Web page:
Assessing legal risks of closed generic top-level domains

Tobias Mahler


Since the recent introduction of new generic top-level domains (TLDs), a variety of new Internet domain names have become available for registration. These include new domain endings such as <.berlin>, <.club> or <.global>, which anyone can purchase. At the same time, an entire class of new TLD applications has arguably failed.  Several well-known corporations applied for ‘closed generic TLDs’. The applicants wanted to reserve these generic words for internal use, thus disallowing third party registrations. Examples included <.beauty> (L’Oreal), <.ketchup> (Heinz), <.blog> (Google) and <.book> (Amazon). These applications have either been withdrawn or will be converted into open TLDs, largely as a consequence of changes or clarifications in rules for TLDs published by the Internet Corporation for Assigned Names and Numbers (ICANN).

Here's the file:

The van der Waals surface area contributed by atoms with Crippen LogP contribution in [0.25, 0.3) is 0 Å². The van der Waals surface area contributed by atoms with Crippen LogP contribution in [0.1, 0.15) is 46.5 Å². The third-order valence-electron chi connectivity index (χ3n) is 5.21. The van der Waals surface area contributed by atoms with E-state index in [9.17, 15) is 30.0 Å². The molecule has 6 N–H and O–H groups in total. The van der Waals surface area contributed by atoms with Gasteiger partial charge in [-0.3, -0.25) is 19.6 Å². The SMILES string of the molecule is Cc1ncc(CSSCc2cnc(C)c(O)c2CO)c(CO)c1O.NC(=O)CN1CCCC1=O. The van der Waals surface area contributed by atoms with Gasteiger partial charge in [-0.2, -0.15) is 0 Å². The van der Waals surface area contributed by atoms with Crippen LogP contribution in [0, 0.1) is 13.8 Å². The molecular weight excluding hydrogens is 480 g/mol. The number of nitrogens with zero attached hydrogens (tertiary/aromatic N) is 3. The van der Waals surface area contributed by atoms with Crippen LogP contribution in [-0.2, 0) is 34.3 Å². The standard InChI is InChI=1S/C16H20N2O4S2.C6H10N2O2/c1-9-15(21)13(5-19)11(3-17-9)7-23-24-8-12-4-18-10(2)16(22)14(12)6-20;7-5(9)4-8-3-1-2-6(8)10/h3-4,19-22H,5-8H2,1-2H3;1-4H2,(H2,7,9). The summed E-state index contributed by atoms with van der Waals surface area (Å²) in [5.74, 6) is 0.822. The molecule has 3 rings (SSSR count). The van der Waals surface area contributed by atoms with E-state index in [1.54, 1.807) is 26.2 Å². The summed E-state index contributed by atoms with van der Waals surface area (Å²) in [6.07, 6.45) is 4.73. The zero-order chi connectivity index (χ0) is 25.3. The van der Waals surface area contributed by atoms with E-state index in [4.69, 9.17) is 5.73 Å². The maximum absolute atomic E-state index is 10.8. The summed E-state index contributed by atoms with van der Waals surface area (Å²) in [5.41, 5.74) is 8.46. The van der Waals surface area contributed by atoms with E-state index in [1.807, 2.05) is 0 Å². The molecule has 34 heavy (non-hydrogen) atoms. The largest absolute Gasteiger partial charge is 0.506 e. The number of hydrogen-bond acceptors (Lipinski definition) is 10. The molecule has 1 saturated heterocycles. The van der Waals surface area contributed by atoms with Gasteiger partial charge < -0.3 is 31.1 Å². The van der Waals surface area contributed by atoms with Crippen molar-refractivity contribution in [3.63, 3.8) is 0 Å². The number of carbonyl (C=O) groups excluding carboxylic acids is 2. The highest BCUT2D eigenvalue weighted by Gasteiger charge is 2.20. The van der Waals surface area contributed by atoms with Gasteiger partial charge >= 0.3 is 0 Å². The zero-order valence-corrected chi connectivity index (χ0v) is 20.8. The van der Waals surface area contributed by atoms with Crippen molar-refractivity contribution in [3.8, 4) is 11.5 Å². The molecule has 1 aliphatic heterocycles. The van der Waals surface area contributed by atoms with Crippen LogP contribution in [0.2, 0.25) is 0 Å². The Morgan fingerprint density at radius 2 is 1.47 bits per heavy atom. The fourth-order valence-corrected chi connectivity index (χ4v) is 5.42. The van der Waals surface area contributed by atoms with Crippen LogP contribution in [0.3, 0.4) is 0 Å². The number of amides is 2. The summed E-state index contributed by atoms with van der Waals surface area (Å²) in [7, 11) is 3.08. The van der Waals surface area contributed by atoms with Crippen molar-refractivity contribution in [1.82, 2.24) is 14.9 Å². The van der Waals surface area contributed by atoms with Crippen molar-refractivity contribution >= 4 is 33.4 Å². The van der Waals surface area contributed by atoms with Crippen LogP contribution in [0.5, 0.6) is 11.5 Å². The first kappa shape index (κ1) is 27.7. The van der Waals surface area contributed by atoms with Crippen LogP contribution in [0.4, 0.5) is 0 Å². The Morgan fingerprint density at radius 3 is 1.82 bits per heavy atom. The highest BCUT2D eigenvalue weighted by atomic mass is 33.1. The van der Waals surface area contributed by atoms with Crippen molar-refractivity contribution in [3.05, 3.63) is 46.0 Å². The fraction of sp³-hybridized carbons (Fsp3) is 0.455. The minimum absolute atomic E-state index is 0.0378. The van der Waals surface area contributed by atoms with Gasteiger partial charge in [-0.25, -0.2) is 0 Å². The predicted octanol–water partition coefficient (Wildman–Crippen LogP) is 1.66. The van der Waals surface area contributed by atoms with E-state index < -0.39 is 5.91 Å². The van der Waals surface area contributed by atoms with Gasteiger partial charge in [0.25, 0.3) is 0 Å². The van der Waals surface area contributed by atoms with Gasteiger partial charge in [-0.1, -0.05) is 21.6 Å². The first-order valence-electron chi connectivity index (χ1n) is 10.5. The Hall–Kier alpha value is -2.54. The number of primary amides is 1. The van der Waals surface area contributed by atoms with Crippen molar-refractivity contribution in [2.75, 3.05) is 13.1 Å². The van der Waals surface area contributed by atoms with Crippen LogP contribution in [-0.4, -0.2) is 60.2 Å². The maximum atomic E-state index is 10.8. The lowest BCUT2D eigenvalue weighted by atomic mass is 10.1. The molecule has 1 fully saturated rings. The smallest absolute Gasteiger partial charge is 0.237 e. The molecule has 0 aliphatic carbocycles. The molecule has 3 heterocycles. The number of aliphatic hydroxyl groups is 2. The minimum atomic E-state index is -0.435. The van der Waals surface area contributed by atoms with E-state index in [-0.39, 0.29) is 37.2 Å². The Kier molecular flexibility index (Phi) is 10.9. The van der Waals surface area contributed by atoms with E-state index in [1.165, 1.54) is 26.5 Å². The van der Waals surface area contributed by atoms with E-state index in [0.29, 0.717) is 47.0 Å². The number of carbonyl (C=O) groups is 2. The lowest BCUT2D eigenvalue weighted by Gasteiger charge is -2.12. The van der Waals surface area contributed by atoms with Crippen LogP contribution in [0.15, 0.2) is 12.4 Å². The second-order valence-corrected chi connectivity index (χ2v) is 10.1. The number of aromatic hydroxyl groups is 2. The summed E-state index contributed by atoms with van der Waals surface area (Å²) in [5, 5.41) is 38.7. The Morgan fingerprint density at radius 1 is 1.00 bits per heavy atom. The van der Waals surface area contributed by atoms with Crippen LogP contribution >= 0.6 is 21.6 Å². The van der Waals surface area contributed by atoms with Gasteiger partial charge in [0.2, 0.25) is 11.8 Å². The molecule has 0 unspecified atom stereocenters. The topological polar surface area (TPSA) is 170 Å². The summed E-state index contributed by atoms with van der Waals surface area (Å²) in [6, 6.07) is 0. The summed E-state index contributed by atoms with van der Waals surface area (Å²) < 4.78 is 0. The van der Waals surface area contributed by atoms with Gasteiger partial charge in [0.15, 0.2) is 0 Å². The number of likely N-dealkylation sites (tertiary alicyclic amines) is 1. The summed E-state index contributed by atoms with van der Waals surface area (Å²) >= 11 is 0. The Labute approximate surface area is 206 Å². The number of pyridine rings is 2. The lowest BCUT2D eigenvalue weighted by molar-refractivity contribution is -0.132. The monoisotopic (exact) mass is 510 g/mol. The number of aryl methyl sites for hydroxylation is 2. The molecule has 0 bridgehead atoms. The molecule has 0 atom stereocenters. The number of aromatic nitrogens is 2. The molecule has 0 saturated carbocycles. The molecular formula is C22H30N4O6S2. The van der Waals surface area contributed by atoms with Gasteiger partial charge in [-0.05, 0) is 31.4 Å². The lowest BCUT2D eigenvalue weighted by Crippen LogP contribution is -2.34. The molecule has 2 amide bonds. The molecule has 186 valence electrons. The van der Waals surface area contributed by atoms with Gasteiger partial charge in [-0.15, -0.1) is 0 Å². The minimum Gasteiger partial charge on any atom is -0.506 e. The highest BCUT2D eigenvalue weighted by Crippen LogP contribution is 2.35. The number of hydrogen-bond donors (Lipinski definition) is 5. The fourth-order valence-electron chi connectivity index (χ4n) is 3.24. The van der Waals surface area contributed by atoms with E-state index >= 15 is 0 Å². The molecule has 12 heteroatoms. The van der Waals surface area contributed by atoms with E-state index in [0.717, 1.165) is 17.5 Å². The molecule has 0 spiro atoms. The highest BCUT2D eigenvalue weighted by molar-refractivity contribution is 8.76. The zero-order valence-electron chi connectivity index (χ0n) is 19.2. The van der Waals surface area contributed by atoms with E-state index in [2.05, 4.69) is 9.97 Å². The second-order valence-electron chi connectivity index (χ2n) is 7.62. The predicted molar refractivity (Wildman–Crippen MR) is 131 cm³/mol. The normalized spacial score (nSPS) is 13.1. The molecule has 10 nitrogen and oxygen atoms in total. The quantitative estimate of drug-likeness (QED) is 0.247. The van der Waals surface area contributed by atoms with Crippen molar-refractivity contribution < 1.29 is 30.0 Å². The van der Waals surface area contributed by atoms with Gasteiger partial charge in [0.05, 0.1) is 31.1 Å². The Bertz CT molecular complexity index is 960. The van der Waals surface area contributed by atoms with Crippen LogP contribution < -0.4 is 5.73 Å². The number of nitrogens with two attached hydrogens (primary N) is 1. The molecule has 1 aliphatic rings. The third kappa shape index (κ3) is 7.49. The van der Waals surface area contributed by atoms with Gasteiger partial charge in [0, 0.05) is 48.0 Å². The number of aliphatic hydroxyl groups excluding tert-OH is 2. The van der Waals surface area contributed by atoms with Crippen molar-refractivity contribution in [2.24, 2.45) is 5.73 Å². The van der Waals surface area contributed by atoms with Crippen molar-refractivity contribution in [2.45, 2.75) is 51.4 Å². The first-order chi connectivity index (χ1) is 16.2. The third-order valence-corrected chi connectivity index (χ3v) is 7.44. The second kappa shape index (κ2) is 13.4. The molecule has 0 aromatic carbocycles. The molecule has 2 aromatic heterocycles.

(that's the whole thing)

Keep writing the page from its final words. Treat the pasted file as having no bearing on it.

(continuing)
This article advances two arguments. The first argument is that these applications for closed generic TLDS were fairly risky because they implied some level of legal risk for the applicants. The failures indicate that some risks have now materialized. The article also discusses what methods, if any, TLD applicants could have used to identify and manage such risks. The second argument put forth is that standard risk management techniques can and should be applied to the analysis of legal risk. 


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